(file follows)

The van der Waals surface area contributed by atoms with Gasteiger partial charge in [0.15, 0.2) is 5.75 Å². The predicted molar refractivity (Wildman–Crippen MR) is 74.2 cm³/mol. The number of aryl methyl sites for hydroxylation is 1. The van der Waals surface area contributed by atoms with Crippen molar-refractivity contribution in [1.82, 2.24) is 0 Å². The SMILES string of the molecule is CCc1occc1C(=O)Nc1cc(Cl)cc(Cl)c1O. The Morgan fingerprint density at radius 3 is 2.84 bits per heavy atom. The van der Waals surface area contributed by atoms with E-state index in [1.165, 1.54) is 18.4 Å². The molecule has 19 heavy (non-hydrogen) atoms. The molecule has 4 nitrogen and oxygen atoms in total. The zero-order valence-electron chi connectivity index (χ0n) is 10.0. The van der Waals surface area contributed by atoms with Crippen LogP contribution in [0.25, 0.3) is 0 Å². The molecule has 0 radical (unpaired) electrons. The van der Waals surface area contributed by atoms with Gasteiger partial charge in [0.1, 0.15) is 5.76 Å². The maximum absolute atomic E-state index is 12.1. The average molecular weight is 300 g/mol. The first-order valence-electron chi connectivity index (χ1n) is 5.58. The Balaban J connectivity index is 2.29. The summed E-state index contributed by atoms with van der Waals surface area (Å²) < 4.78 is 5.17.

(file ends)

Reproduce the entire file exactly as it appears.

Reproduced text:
The van der Waals surface area contributed by atoms with Gasteiger partial charge in [0.15, 0.2) is 5.75 Å². The predicted molar refractivity (Wildman–Crippen MR) is 74.2 cm³/mol. The number of aryl methyl sites for hydroxylation is 1. The van der Waals surface area contributed by atoms with Crippen molar-refractivity contribution in [1.82, 2.24) is 0 Å². The SMILES string of the molecule is CCc1occc1C(=O)Nc1cc(Cl)cc(Cl)c1O. The Morgan fingerprint density at radius 3 is 2.84 bits per heavy atom. The van der Waals surface area contributed by atoms with E-state index in [1.165, 1.54) is 18.4 Å². The molecule has 19 heavy (non-hydrogen) atoms. The molecule has 4 nitrogen and oxygen atoms in total. The zero-order valence-electron chi connectivity index (χ0n) is 10.0. The van der Waals surface area contributed by atoms with Crippen LogP contribution in [0.25, 0.3) is 0 Å². The molecule has 0 radical (unpaired) electrons. The van der Waals surface area contributed by atoms with Gasteiger partial charge in [0.1, 0.15) is 5.76 Å². The maximum absolute atomic E-state index is 12.1. The average molecular weight is 300 g/mol. The first-order valence-electron chi connectivity index (χ1n) is 5.58. The Balaban J connectivity index is 2.29. The summed E-state index contributed by atoms with van der Waals surface area (Å²) < 4.78 is 5.17.